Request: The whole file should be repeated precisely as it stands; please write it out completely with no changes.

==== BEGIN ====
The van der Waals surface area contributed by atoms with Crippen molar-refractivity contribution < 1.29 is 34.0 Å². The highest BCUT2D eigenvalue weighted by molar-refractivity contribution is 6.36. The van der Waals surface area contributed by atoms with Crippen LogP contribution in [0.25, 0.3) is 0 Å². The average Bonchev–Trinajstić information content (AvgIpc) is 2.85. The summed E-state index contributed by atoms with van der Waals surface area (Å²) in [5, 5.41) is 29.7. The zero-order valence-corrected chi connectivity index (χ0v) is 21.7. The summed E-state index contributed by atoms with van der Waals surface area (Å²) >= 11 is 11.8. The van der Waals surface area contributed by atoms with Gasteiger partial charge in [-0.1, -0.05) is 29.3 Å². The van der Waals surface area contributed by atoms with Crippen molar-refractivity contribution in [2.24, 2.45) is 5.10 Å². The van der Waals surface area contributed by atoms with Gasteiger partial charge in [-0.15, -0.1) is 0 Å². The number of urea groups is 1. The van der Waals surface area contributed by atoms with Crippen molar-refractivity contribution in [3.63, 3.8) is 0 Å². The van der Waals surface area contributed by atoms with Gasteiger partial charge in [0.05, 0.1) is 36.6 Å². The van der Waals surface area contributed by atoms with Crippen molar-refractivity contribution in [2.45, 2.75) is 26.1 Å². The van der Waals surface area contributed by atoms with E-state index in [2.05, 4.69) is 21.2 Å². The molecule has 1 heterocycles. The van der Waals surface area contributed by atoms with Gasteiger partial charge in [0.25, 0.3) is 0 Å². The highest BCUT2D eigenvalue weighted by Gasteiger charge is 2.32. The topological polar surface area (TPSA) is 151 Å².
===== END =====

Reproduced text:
The van der Waals surface area contributed by atoms with Crippen molar-refractivity contribution < 1.29 is 34.0 Å². The highest BCUT2D eigenvalue weighted by molar-refractivity contribution is 6.36. The van der Waals surface area contributed by atoms with Crippen LogP contribution in [0.25, 0.3) is 0 Å². The average Bonchev–Trinajstić information content (AvgIpc) is 2.85. The summed E-state index contributed by atoms with van der Waals surface area (Å²) in [5, 5.41) is 29.7. The zero-order valence-corrected chi connectivity index (χ0v) is 21.7. The summed E-state index contributed by atoms with van der Waals surface area (Å²) >= 11 is 11.8. The van der Waals surface area contributed by atoms with Gasteiger partial charge in [-0.1, -0.05) is 29.3 Å². The van der Waals surface area contributed by atoms with Crippen molar-refractivity contribution in [2.24, 2.45) is 5.10 Å². The van der Waals surface area contributed by atoms with Gasteiger partial charge in [-0.15, -0.1) is 0 Å². The number of urea groups is 1. The van der Waals surface area contributed by atoms with Crippen molar-refractivity contribution in [3.63, 3.8) is 0 Å². The van der Waals surface area contributed by atoms with Gasteiger partial charge in [0.05, 0.1) is 36.6 Å². The van der Waals surface area contributed by atoms with Crippen molar-refractivity contribution in [2.45, 2.75) is 26.1 Å². The van der Waals surface area contributed by atoms with E-state index in [2.05, 4.69) is 21.2 Å². The molecule has 1 heterocycles. The van der Waals surface area contributed by atoms with Gasteiger partial charge in [0.25, 0.3) is 0 Å². The highest BCUT2D eigenvalue weighted by Gasteiger charge is 2.32. The topological polar surface area (TPSA) is 151 Å².